Thursday, March 11, 2004

Depressing Cosmic Thought

. . .what if at least partial atheism is necessary to reach certain levels of technology? I was reading a book about the evolutionary psychology of religious urges, and it occurred to me that's another bottleneck - it might be one of the traps of intelligence to create a social order that punishes questioners and so stops progress. As happened to China several times.

After getting this comment from Covington, I had an even more depressing thought about extraterrestrial intelligent life.

The flip-side to Covington's hypothesis is a theory by Sir James George Frazier of the Golden Bough. He believed that rudimentary science often directly evolved from primitive religions.

Frazier documented several early societies (and by several, I mean about a million; the complete Golden Bough is 12 volumes long and very repetitive) that contained shamans or other spiritual leaders whose job was to control the environment. Their most common task was rain-making which was done with rituals, dances, and other non-scientific methods.

In primitive societies, religion and science are considered the same subject (also true in the Cincinnati Enquirer). Frazier noted that in this level of development, it was the shamans who had the most to gain by pure scientific research, and anthropological evidence seemed to support this theory. True, everyone benefited eventually but they felt compelled to look into every possibility, usually because if it didn't rain (or they couldn't predict eclipses or weather patterns, etc.), they didn't eat.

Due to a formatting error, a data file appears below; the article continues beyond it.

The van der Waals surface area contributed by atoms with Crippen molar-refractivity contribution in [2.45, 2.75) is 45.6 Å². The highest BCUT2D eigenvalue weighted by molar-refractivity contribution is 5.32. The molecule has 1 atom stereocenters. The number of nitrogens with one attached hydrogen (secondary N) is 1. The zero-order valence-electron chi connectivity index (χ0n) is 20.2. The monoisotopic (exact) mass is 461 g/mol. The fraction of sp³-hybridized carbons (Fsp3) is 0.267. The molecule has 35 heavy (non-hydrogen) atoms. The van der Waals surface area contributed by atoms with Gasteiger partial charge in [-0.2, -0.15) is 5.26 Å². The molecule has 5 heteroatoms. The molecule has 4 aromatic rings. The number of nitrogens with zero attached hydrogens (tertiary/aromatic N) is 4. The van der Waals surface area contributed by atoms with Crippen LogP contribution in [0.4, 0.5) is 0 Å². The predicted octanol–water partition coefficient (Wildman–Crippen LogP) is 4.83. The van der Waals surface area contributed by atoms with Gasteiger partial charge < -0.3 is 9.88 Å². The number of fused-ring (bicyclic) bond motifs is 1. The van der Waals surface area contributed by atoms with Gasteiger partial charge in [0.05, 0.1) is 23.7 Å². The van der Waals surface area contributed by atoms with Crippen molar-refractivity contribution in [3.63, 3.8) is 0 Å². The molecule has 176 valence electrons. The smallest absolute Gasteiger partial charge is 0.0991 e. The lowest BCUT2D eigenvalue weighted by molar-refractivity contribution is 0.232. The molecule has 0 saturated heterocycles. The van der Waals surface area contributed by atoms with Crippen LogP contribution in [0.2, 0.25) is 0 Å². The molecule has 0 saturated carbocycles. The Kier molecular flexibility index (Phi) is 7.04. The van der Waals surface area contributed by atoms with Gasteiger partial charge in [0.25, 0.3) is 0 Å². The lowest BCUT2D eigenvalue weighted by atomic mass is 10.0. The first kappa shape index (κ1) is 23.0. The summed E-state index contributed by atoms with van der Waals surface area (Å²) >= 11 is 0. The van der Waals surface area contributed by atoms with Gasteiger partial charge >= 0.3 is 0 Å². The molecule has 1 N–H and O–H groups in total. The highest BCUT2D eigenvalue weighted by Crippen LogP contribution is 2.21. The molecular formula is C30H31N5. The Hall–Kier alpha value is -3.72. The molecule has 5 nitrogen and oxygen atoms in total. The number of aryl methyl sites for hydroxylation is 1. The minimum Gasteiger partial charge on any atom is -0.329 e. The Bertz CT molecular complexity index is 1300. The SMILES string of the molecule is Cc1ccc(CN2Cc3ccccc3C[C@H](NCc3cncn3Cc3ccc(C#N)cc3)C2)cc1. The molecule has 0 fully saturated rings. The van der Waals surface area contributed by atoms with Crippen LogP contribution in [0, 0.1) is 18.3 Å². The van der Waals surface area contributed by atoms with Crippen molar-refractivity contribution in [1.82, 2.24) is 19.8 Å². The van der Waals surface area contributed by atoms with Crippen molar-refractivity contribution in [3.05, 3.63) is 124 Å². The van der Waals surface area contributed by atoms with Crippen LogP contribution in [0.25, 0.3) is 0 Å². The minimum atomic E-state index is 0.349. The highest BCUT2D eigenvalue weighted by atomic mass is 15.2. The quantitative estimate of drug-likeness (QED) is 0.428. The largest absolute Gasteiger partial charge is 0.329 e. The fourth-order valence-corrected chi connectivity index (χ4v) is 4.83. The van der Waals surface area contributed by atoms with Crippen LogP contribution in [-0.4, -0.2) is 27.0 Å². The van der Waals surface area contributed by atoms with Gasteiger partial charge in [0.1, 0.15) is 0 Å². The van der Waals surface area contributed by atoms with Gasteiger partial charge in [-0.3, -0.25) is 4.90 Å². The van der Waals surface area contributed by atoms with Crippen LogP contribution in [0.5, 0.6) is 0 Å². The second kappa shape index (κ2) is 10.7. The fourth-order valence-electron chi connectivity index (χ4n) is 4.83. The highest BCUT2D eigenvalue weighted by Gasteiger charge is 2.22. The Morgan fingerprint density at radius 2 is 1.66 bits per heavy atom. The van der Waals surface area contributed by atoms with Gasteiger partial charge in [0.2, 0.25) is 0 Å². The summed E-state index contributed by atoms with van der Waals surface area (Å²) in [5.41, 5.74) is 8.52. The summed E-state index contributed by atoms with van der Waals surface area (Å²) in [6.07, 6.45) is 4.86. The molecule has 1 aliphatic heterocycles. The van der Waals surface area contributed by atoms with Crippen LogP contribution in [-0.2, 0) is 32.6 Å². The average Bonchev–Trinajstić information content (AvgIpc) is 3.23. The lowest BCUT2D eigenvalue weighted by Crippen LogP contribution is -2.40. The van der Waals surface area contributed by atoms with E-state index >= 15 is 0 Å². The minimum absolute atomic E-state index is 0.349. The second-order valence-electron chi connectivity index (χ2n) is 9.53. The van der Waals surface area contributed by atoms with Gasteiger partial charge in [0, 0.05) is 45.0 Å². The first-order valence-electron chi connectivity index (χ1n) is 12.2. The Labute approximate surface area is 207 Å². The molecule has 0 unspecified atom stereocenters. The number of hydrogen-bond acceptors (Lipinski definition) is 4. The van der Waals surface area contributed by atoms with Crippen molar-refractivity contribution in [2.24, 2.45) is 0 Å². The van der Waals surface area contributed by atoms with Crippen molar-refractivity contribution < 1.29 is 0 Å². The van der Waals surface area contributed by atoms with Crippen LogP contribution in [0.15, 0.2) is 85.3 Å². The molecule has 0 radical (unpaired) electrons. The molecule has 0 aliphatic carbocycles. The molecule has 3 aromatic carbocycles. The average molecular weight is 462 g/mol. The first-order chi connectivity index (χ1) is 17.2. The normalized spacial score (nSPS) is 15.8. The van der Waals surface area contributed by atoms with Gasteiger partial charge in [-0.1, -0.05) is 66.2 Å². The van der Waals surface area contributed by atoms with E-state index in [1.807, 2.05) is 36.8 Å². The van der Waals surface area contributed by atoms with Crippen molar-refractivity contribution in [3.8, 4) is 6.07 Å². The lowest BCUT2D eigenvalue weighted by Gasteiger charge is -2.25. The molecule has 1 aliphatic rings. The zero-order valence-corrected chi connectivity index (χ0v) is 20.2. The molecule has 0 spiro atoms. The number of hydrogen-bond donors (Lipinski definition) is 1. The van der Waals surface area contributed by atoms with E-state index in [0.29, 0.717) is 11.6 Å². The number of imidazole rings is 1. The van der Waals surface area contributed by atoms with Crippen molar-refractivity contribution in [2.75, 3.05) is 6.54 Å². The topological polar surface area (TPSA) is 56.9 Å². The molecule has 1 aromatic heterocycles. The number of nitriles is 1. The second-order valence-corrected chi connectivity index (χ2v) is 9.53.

With their lives on the line, they pursued every avenue of science available to them. (I tried to use this as a basis of a novel: the Pope and other religious leaders must periodically solve scientific challenges or be ceremonious put to death.)

Obviously this extreme openness to scientific thought didn't last, and eventually creates strangle-holds on progress. Brian Aldriss's novel, The Malacia Tapestry, is a good illustration of this.

What if both Frazier and Covington are right? What if it is religion that initially put us on the path to scientific discovery but winds up grinding it to a halt? What if the same curiosity and need to explain the world eventually snuffs itself out? The universe could be filled with species that never developed either a sense of a supernatural power or technology beyond the hand axe, and species like us who started down the road but are continuously blocked by little green Pete Bronsons. The Catch-22 of Galactic Empires.

Carl Sagan once said that humanity would be the most primitive intelligent race throughout the galaxy. Maybe he was wrong. Maybe everybody's like us.

How depressing would that be?

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